Rates in the incidence of cancer are increasing each year. But how much were our ancestors affected by the disease? This July, at the 18th Meeting of the European Association of Cancer Research (EACR-18) in Innsbruck, Mario Slaus of the Croatian Academy of Sciences and Arts in Zagreb presented archaeological findings that suggest the disease was very uncommon even in our recent ancestors. This reinforces the concept that cancer is a ‘modern’ disease and is largely a consequence of the greater longevity we are now experiencing.
Dr Slaus and his colleagues analysed the skeletal remains of the 3,160 individuals in the Skeletal Collection at his Academy. The collection dates from 5,300 BC to the 19th Century AD and come from archaeological sites across Croatia. Slaus and his team looked for evidence of neoplasms (uncontrolled and abnormal tissue growth). Using a range of analytical tools, including gross morphology, X-rays and CT-scans, they discerned only four cases of neoplastic disease in individuals ranging from 3-4 to 50-60 years of age. All four cases, by necessity, involved bone neoplasms (since bone was the only tissue remaining). The team diagnosed two fibrous cortical defects, an osteochondroma and an osteoma. All three conditions were benign, with little potential for malignant transformation.
‘The low frequency of neoplasms in the Croatian Skeletal Collection is characteristic for archaeological material’, said Dr Slaus. ‘We found no evidence of secondary bone tumours in any individual in the collection, a factor that is probably explained by the fact that the mean age-at-death of the specimens is 35.6 years. Primary malignant and benign tumours of bone are relatively rare, even in young individuals where the incidence of these neoplasms is highest, while secondary tumours of bone, although much more common, are associated with older age’.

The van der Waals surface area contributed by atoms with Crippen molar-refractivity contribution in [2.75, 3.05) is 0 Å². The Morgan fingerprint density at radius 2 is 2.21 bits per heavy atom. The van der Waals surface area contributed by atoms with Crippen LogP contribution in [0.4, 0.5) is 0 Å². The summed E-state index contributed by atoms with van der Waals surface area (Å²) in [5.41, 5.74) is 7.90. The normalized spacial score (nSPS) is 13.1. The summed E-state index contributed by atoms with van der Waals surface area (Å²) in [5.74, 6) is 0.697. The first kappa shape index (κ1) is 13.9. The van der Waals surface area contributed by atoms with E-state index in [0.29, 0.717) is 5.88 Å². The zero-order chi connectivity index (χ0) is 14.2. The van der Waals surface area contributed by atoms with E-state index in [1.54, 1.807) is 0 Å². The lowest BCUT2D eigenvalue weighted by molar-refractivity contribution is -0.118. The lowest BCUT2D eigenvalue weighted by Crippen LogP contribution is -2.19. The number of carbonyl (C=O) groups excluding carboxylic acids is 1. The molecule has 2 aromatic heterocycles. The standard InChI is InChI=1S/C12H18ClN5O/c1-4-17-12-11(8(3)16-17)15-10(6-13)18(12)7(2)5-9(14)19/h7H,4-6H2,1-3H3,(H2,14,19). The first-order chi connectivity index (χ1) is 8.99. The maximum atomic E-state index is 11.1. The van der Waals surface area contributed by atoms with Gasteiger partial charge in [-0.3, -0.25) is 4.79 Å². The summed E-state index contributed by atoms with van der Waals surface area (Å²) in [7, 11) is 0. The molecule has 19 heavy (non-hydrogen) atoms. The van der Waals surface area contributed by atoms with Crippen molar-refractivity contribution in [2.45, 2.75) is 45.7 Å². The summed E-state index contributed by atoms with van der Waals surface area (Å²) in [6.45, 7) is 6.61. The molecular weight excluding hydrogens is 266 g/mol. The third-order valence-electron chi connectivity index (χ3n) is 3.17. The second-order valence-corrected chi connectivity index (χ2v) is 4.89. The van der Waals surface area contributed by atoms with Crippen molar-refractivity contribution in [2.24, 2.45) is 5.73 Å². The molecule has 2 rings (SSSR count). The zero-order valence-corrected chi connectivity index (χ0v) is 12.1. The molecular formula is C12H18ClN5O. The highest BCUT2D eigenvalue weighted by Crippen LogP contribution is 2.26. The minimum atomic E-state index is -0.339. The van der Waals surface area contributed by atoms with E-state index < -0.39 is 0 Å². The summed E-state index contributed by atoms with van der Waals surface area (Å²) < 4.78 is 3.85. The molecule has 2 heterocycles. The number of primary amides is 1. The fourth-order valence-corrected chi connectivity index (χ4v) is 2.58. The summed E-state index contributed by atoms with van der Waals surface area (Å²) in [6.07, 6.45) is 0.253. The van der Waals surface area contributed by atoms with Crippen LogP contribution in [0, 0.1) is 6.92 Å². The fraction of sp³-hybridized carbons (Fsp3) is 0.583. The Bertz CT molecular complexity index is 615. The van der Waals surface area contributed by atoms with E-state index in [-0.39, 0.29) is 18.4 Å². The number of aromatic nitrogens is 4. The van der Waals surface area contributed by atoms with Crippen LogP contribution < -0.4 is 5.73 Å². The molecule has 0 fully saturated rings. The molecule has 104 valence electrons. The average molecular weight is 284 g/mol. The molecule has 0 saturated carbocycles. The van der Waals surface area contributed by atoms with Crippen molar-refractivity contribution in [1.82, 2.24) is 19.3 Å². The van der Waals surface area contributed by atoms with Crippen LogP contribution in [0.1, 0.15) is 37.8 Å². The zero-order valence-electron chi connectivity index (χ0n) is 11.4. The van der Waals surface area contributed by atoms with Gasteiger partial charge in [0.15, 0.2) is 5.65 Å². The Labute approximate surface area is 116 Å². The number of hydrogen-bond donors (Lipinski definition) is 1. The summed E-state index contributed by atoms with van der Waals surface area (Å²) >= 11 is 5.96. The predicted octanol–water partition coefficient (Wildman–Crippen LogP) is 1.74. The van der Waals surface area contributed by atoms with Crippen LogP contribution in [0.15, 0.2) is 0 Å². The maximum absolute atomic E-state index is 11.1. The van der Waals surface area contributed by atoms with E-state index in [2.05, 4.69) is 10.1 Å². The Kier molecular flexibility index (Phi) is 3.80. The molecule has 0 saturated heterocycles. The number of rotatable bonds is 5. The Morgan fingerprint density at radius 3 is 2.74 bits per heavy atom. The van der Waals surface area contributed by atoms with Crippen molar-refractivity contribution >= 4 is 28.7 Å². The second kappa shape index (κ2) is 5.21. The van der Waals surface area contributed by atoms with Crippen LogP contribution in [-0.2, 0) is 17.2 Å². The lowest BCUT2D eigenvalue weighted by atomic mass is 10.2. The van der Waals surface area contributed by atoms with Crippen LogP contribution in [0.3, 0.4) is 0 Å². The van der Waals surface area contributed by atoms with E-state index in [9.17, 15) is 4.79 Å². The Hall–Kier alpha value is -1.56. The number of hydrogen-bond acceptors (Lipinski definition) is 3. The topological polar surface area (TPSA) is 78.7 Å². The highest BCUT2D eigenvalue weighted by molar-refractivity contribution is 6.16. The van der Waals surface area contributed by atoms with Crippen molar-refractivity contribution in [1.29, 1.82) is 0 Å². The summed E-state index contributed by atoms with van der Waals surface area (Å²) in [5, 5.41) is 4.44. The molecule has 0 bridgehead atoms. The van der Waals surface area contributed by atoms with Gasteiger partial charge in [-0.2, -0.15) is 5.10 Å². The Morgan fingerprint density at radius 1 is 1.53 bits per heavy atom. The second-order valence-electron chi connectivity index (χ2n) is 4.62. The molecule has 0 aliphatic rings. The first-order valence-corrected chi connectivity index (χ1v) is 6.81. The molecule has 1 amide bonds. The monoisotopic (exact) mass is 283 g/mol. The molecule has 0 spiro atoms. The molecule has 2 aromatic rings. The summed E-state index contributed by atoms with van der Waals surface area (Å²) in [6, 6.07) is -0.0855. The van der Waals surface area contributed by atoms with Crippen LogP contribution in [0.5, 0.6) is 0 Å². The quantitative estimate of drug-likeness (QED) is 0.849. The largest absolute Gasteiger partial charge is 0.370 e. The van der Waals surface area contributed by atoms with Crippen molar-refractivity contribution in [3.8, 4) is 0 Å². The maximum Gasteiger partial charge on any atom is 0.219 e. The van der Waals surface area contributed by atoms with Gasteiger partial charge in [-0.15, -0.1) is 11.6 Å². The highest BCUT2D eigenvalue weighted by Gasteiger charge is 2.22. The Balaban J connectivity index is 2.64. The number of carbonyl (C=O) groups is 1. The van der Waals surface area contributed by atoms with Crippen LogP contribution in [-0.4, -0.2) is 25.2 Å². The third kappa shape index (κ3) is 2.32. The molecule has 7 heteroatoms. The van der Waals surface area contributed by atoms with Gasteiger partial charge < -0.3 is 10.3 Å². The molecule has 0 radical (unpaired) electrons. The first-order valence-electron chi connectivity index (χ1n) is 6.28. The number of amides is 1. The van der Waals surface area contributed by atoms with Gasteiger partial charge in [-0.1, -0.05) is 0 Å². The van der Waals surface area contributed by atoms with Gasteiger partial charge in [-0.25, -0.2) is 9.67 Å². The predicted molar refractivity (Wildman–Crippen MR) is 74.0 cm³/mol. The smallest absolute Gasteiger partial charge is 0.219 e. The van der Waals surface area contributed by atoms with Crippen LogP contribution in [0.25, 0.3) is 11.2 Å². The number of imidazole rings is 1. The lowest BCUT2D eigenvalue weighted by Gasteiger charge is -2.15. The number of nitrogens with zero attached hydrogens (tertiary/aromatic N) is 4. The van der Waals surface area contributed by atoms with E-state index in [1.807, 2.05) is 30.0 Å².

Indeed, modern life expectancy is higher than ever before; a consequence of such factors as better nutrition, better sanitation and more accessible healthcare. But modern living brings with it some unprecedented widespread health horrors. The factors most clearly correlated with the development of cancer in the European Union are smoking – estimated to cause 30% of all cancer deaths, and obesity or dietary factors – estimated to be responsible for a further 30% of all cancer deaths. However, these factors often take many years to lead to the development of symptomatic tumours, so it is typically aging populations that show a higher incidence of the disease.
In the past, other illnesses would have unleashed their fatal impact long before cancer got its way. For example, the individuals in the Croatian Skeletal Collection succumbed to diseases such as syphilis, tuberculosis and leprosy. Such illnesses, not to mention childbirth or other complications no longer regarded as life-threatening in developed countries, would have contributed much more significantly to mortality in our ancestors.
The Croatian Skeletal Collection demonstrates how cancer is, in large part, a consequence of our recently significantly increased life-span, as well as major changes to our lifestyle. Indeed, the current incidence of cancer in Europe, and the increasing incidence being seen in the developing world, can be massively reduced through greater education about the benefits of not smoking tobacco, by encouraging people to eat a diet plentiful in fresh fruit and vegetables, through the promotion of a lifestyle that includes regular exercise and by encouraging people not to drink excessive amounts of alcohol. But in which case, would boredom send us all to an early grave?
This article is an extract from the full article published in World Archaeology Issue 6. Click here to subscribe